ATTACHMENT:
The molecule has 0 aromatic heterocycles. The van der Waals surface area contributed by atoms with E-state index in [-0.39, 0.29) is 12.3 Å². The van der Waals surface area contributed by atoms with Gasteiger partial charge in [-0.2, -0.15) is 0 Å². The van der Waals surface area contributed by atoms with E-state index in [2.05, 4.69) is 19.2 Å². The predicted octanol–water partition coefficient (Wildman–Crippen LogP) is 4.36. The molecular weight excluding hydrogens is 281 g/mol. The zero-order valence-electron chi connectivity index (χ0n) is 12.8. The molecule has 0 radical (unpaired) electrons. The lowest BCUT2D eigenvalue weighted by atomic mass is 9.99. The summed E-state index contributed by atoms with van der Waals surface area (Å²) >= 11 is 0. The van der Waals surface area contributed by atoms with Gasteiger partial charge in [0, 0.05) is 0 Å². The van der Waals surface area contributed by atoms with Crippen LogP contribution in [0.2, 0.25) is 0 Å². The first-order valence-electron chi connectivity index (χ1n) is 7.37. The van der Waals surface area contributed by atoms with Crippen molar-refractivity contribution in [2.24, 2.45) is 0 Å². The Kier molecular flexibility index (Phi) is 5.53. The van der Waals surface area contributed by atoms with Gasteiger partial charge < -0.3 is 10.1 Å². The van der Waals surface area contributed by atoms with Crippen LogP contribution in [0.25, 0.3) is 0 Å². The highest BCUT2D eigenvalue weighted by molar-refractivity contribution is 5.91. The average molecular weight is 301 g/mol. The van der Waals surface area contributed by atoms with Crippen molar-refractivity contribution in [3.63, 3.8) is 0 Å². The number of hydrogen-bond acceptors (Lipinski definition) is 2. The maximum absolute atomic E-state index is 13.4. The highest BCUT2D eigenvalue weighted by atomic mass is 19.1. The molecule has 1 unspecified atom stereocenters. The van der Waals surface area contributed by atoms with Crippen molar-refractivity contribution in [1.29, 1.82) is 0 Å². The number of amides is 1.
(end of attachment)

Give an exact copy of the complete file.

The molecule has 0 aromatic heterocycles. The van der Waals surface area contributed by atoms with E-state index in [-0.39, 0.29) is 12.3 Å². The van der Waals surface area contributed by atoms with Gasteiger partial charge in [-0.2, -0.15) is 0 Å². The van der Waals surface area contributed by atoms with E-state index in [2.05, 4.69) is 19.2 Å². The predicted octanol–water partition coefficient (Wildman–Crippen LogP) is 4.36. The molecular weight excluding hydrogens is 281 g/mol. The zero-order valence-electron chi connectivity index (χ0n) is 12.8. The molecule has 0 radical (unpaired) electrons. The lowest BCUT2D eigenvalue weighted by atomic mass is 9.99. The summed E-state index contributed by atoms with van der Waals surface area (Å²) >= 11 is 0. The van der Waals surface area contributed by atoms with Gasteiger partial charge in [0, 0.05) is 0 Å². The van der Waals surface area contributed by atoms with Crippen LogP contribution in [0.2, 0.25) is 0 Å². The first-order valence-electron chi connectivity index (χ1n) is 7.37. The van der Waals surface area contributed by atoms with Crippen molar-refractivity contribution in [2.24, 2.45) is 0 Å². The Kier molecular flexibility index (Phi) is 5.53. The van der Waals surface area contributed by atoms with Gasteiger partial charge < -0.3 is 10.1 Å². The van der Waals surface area contributed by atoms with Crippen LogP contribution in [0.25, 0.3) is 0 Å². The highest BCUT2D eigenvalue weighted by molar-refractivity contribution is 5.91. The average molecular weight is 301 g/mol. The van der Waals surface area contributed by atoms with Crippen molar-refractivity contribution in [3.63, 3.8) is 0 Å². The number of hydrogen-bond acceptors (Lipinski definition) is 2. The maximum absolute atomic E-state index is 13.4. The highest BCUT2D eigenvalue weighted by atomic mass is 19.1. The molecule has 1 unspecified atom stereocenters. The van der Waals surface area contributed by atoms with Crippen molar-refractivity contribution in [1.29, 1.82) is 0 Å². The number of amides is 1.